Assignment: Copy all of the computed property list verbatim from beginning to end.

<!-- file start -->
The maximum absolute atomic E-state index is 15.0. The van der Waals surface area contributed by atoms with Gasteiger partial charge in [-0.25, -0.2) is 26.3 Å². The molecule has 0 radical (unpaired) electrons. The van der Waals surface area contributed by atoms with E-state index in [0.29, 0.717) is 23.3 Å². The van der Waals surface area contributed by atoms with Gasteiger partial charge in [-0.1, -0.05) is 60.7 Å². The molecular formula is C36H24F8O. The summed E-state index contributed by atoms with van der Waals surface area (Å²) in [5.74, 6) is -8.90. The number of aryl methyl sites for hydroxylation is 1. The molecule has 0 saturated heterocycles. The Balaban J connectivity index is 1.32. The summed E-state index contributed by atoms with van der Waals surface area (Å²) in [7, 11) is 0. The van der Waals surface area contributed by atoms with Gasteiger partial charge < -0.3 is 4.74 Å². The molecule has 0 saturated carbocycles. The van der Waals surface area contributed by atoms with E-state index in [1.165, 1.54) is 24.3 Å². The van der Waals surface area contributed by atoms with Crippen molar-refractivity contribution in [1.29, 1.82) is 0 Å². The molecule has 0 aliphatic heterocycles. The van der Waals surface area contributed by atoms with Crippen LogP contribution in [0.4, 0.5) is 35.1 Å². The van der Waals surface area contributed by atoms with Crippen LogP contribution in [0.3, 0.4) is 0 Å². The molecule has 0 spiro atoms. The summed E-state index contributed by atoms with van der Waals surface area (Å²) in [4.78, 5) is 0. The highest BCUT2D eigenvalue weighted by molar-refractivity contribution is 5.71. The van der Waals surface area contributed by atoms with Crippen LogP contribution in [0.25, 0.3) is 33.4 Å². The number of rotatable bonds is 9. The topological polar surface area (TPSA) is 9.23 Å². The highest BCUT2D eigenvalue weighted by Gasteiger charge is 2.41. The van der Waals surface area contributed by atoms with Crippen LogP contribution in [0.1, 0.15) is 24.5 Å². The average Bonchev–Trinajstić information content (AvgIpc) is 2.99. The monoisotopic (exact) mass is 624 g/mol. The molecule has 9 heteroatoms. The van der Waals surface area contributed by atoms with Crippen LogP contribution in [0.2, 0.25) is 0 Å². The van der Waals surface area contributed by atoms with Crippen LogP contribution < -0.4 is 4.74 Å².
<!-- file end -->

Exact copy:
The maximum absolute atomic E-state index is 15.0. The van der Waals surface area contributed by atoms with Gasteiger partial charge in [-0.25, -0.2) is 26.3 Å². The molecule has 0 radical (unpaired) electrons. The van der Waals surface area contributed by atoms with E-state index in [0.29, 0.717) is 23.3 Å². The van der Waals surface area contributed by atoms with Gasteiger partial charge in [-0.1, -0.05) is 60.7 Å². The molecular formula is C36H24F8O. The summed E-state index contributed by atoms with van der Waals surface area (Å²) in [5.74, 6) is -8.90. The number of aryl methyl sites for hydroxylation is 1. The molecule has 0 saturated heterocycles. The Balaban J connectivity index is 1.32. The summed E-state index contributed by atoms with van der Waals surface area (Å²) in [7, 11) is 0. The van der Waals surface area contributed by atoms with Gasteiger partial charge < -0.3 is 4.74 Å². The molecule has 0 saturated carbocycles. The van der Waals surface area contributed by atoms with E-state index in [1.165, 1.54) is 24.3 Å². The van der Waals surface area contributed by atoms with Crippen molar-refractivity contribution in [1.29, 1.82) is 0 Å². The molecule has 0 aliphatic heterocycles. The van der Waals surface area contributed by atoms with Crippen LogP contribution in [0.4, 0.5) is 35.1 Å². The van der Waals surface area contributed by atoms with Crippen LogP contribution in [0.3, 0.4) is 0 Å². The molecule has 0 spiro atoms. The summed E-state index contributed by atoms with van der Waals surface area (Å²) in [4.78, 5) is 0. The highest BCUT2D eigenvalue weighted by molar-refractivity contribution is 5.71. The van der Waals surface area contributed by atoms with Crippen LogP contribution in [0.25, 0.3) is 33.4 Å². The number of rotatable bonds is 9. The topological polar surface area (TPSA) is 9.23 Å². The highest BCUT2D eigenvalue weighted by Gasteiger charge is 2.41. The van der Waals surface area contributed by atoms with Crippen LogP contribution in [0.1, 0.15) is 24.5 Å². The average Bonchev–Trinajstić information content (AvgIpc) is 2.99. The monoisotopic (exact) mass is 624 g/mol. The molecule has 9 heteroatoms. The van der Waals surface area contributed by atoms with Crippen LogP contribution in [0.2, 0.25) is 0 Å². The van der Waals surface area contributed by atoms with Crippen LogP contribution < -0.4 is 4.74 Å².